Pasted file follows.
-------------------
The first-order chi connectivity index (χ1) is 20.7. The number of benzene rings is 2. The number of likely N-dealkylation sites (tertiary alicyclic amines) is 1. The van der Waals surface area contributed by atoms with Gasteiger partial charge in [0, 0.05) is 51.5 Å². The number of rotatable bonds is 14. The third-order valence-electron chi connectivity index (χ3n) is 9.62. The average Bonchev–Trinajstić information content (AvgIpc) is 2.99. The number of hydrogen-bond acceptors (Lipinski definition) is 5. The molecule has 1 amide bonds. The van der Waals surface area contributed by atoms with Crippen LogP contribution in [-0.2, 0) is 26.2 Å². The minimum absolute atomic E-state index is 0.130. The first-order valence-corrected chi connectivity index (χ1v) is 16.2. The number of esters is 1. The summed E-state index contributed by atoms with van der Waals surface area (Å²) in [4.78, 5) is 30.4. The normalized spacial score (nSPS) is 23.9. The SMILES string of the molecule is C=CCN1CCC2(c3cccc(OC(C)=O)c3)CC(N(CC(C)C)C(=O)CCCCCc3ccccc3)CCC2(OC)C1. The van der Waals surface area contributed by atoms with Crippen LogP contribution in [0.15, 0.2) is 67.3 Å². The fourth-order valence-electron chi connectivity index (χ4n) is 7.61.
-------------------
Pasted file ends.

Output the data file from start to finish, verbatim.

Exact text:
The first-order chi connectivity index (χ1) is 20.7. The number of benzene rings is 2. The number of likely N-dealkylation sites (tertiary alicyclic amines) is 1. The van der Waals surface area contributed by atoms with Gasteiger partial charge in [0, 0.05) is 51.5 Å². The number of rotatable bonds is 14. The third-order valence-electron chi connectivity index (χ3n) is 9.62. The average Bonchev–Trinajstić information content (AvgIpc) is 2.99. The number of hydrogen-bond acceptors (Lipinski definition) is 5. The molecule has 1 amide bonds. The van der Waals surface area contributed by atoms with Crippen LogP contribution in [-0.2, 0) is 26.2 Å². The minimum absolute atomic E-state index is 0.130. The first-order valence-corrected chi connectivity index (χ1v) is 16.2. The number of esters is 1. The summed E-state index contributed by atoms with van der Waals surface area (Å²) in [4.78, 5) is 30.4. The normalized spacial score (nSPS) is 23.9. The SMILES string of the molecule is C=CCN1CCC2(c3cccc(OC(C)=O)c3)CC(N(CC(C)C)C(=O)CCCCCc3ccccc3)CCC2(OC)C1. The van der Waals surface area contributed by atoms with Crippen LogP contribution in [0.15, 0.2) is 67.3 Å². The fourth-order valence-electron chi connectivity index (χ4n) is 7.61.